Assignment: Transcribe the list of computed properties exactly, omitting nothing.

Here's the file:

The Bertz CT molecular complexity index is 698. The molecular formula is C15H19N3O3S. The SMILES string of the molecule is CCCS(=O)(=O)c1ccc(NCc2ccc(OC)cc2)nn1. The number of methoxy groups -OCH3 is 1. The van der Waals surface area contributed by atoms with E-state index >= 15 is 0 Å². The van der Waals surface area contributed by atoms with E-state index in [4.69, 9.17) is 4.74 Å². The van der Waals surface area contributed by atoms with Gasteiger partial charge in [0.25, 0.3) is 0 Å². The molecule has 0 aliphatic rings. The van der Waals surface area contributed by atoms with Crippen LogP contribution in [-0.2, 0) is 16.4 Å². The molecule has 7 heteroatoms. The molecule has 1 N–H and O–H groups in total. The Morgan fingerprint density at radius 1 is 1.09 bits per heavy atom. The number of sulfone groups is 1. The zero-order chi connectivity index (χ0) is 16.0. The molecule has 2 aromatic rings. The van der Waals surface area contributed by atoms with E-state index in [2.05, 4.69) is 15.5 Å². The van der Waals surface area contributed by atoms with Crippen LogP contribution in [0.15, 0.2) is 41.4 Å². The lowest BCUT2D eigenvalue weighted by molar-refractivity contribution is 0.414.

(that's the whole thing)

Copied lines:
The Bertz CT molecular complexity index is 698. The molecular formula is C15H19N3O3S. The SMILES string of the molecule is CCCS(=O)(=O)c1ccc(NCc2ccc(OC)cc2)nn1. The number of methoxy groups -OCH3 is 1. The van der Waals surface area contributed by atoms with E-state index >= 15 is 0 Å². The van der Waals surface area contributed by atoms with E-state index in [4.69, 9.17) is 4.74 Å². The van der Waals surface area contributed by atoms with Gasteiger partial charge in [0.25, 0.3) is 0 Å². The molecule has 0 aliphatic rings. The van der Waals surface area contributed by atoms with Crippen LogP contribution in [-0.2, 0) is 16.4 Å². The molecule has 7 heteroatoms. The molecule has 1 N–H and O–H groups in total. The Morgan fingerprint density at radius 1 is 1.09 bits per heavy atom. The number of sulfone groups is 1. The zero-order chi connectivity index (χ0) is 16.0. The molecule has 2 aromatic rings. The van der Waals surface area contributed by atoms with E-state index in [2.05, 4.69) is 15.5 Å². The van der Waals surface area contributed by atoms with Crippen LogP contribution in [0.15, 0.2) is 41.4 Å². The lowest BCUT2D eigenvalue weighted by molar-refractivity contribution is 0.414.